The Inuit are a group of culturally similar indigenous peoples inhabiting the Arctic regions of Canada (Northwest Territories, Nunatsiavut, Nunavik, Nunavut, Nunatukavut), Denmark (Greenland), Russia (Siberia) and the United States (Alaska). Inuit means “the people” in the Inuktitut language. An Inuk is an Inuit person. The Inuit language is grouped under Eskimo-Aleut languages.
The Inuit live throughout most of the Canadian Arctic and subarctic: in the territory of Nunavut (“our land”); the northern third of Quebec, in an area called Nunavik (“place to live”); the coastal region of Labrador, in areas called Nunatsiavut (“our beautiful land”) and Nunatukavut (“Our Ancient Land”); in various parts of the Northwest Territories, mainly on the coast of the Arctic Ocean and formerly in the Yukon. Collectively these areas are known as Inuit Nunangat.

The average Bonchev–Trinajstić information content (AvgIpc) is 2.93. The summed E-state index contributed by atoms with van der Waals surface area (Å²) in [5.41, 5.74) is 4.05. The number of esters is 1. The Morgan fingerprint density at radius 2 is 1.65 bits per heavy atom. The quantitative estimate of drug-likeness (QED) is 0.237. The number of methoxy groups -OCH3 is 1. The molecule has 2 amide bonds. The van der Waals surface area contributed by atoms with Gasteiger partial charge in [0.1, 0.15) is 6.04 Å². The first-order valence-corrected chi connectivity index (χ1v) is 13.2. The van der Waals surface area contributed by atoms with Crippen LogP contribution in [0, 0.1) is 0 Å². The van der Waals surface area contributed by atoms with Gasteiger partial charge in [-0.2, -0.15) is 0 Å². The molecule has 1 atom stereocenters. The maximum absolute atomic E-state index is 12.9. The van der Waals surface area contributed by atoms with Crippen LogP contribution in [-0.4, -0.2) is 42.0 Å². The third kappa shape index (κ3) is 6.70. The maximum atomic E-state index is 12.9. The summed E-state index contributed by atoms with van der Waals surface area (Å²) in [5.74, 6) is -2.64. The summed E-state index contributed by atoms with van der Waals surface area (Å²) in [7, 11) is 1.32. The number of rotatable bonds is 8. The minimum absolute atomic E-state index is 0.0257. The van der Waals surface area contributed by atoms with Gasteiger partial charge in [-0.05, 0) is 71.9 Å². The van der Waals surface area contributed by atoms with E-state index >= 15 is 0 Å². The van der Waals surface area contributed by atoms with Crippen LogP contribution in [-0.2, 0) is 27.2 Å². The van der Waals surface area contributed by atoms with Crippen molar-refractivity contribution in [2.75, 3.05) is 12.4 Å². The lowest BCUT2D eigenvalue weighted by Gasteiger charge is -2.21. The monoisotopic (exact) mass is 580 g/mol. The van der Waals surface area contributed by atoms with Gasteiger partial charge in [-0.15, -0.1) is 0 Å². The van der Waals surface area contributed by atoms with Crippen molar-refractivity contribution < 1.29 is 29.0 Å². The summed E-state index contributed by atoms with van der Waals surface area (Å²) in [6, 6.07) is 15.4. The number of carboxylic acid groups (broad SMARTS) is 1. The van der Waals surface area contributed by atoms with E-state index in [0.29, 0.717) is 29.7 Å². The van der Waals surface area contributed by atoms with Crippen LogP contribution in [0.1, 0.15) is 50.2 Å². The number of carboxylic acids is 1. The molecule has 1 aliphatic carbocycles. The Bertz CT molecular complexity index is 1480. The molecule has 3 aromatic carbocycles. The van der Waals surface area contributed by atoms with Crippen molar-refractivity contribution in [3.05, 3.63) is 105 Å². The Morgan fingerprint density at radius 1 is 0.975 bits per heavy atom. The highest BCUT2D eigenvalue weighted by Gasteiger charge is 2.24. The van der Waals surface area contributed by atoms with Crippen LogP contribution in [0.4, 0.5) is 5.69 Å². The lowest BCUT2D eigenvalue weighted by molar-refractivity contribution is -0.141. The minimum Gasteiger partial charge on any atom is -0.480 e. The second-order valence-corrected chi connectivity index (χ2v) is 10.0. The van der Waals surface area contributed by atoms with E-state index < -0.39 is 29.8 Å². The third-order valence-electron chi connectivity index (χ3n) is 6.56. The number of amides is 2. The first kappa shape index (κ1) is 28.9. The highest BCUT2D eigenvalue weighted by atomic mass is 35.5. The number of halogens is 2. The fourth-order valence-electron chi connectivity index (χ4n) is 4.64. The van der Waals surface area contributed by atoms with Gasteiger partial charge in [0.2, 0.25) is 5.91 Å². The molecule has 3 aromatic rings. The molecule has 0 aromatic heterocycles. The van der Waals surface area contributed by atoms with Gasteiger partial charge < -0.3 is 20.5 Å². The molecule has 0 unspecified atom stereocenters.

In the US, Alaskan Inupiat live on the North Slope of Alaska and Siberian Coast, Little Diomede Island and Big Diomede Island. Greenland’s Kalaallit are citizens of Denmark.
In Alaska, the term Eskimo is commonly used, because it includes both Yupik and Inupiat, while Inuit is not accepted as a collective term or even specifically used for Inupiat (who technically are Inuit). No universal replacement term for Eskimo, inclusive of all Inuit and Yupik people, is accepted across the geographical area inhabited by the Inuit and Yupik peoples.
In Canada and Greenland, the Natives prefer the word Inuit. As they consider “Eskimo” pejorative, it has fallen out of favour. In Canada, the Constitution Act of 1982, sections 25 and 35 recognised the Inuit as a distinctive group of Canadian aboriginals, who are neither First Nations nor Métis.
Adapted from Wikipedia’s article on the Inuit People